tim at ngus.net
Tue May 15 15:22:49 EDT 2007
On Tue, 15 May 2007 13:38:30 -0500 David wrote:
> I think your response went bad right at "get over it", which is not
> an argument.
I didn't really make an argument to be honest, only stated the facts as
they stand based on my knowledge and experience.
> It's a software engineering problem, which requires innovation and
> "thinking outside of the box". It is entirely possible, but it begs
> the question of whether or not it's worth it.
I'm unconvinced you actually understand the problem. In the
client/server model, there is a client. This client, at some stage,
whether implicitly or explicity, MUST be trusted to do what it was
engineered to do. The trouble is that the malicious user is in
_complete_ control of the client and is thus able to make the client do
whatever he/she pleases. In other words there is conflict which
fundamentally cannot be overcome regardless of your software
engineering prowess. In some cases you may be able to detect the use
of client altering cheats from the server, but the more sophisticated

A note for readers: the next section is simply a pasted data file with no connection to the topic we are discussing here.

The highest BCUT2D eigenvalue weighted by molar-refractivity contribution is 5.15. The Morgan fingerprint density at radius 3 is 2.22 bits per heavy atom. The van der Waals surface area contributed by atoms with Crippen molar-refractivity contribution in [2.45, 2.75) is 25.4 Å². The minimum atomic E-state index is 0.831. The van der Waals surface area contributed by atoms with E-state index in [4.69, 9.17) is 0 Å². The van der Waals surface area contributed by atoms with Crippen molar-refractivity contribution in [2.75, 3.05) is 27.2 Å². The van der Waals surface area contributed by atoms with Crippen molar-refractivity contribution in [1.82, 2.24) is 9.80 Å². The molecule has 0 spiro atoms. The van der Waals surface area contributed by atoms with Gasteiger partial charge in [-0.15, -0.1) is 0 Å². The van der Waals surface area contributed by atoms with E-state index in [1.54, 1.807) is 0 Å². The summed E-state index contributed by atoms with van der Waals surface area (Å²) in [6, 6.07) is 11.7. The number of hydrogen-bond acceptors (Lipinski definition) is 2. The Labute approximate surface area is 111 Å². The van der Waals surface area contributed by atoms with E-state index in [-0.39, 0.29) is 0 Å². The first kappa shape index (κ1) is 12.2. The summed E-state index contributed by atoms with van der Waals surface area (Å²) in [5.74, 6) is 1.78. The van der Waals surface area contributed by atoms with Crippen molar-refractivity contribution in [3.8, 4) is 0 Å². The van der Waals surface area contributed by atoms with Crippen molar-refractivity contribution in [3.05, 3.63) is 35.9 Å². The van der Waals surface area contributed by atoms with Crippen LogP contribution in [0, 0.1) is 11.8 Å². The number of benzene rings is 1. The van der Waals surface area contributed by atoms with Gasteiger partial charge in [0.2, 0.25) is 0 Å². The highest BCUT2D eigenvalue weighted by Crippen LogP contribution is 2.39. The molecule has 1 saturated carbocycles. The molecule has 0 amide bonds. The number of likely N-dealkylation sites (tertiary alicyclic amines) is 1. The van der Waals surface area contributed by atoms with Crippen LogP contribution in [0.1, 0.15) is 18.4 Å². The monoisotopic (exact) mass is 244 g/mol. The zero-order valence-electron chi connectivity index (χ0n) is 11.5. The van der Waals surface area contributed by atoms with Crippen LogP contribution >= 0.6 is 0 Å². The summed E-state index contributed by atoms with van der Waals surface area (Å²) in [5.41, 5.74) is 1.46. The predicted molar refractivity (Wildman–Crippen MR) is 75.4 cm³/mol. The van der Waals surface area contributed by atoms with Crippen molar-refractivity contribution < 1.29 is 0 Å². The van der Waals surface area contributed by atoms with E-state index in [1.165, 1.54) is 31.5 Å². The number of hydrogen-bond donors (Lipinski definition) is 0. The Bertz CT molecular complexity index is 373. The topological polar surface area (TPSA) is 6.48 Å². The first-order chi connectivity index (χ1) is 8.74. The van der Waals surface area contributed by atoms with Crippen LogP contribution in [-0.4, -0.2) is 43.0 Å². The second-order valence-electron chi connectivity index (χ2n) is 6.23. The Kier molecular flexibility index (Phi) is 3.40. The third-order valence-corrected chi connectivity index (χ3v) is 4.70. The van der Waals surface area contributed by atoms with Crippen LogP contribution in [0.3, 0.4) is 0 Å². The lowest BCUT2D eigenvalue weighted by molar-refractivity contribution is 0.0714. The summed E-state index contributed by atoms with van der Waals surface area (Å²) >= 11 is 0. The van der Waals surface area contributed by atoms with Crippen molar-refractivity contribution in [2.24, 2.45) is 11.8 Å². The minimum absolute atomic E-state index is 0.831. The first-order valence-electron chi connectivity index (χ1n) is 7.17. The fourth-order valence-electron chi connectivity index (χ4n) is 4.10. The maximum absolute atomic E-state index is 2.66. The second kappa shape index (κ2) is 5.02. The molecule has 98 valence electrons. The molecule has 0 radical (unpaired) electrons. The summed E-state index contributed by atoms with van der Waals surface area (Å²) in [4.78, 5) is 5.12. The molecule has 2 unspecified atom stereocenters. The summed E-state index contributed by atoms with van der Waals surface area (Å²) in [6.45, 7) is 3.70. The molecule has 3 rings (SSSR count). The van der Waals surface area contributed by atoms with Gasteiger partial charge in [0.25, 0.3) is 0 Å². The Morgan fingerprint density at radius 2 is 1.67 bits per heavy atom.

some become, the less reliable a counter attack this is. Having said
that, this is the most sensible area to address in countering cheats, in
The best you can do on the client is make it more difficult to alter,
but at a fundamental level you can never prevent client altering
cheats as the only tool you really possess is the ability to obfuscate.
In this sense it is very much like DRM.
I don't really understand why you're so insistent that this is a
solvable problem. If it were, surely you're not so naive as to think
it's just that nobody has got around to it yet?
> Stop trying to be insulting.
I wasn't trying to be insulting. However if you go making indignant
statements like "This is untrue, on many levels", you really ought to
expect a terse response and at the very least explain through logical
reasoning why you disagree.
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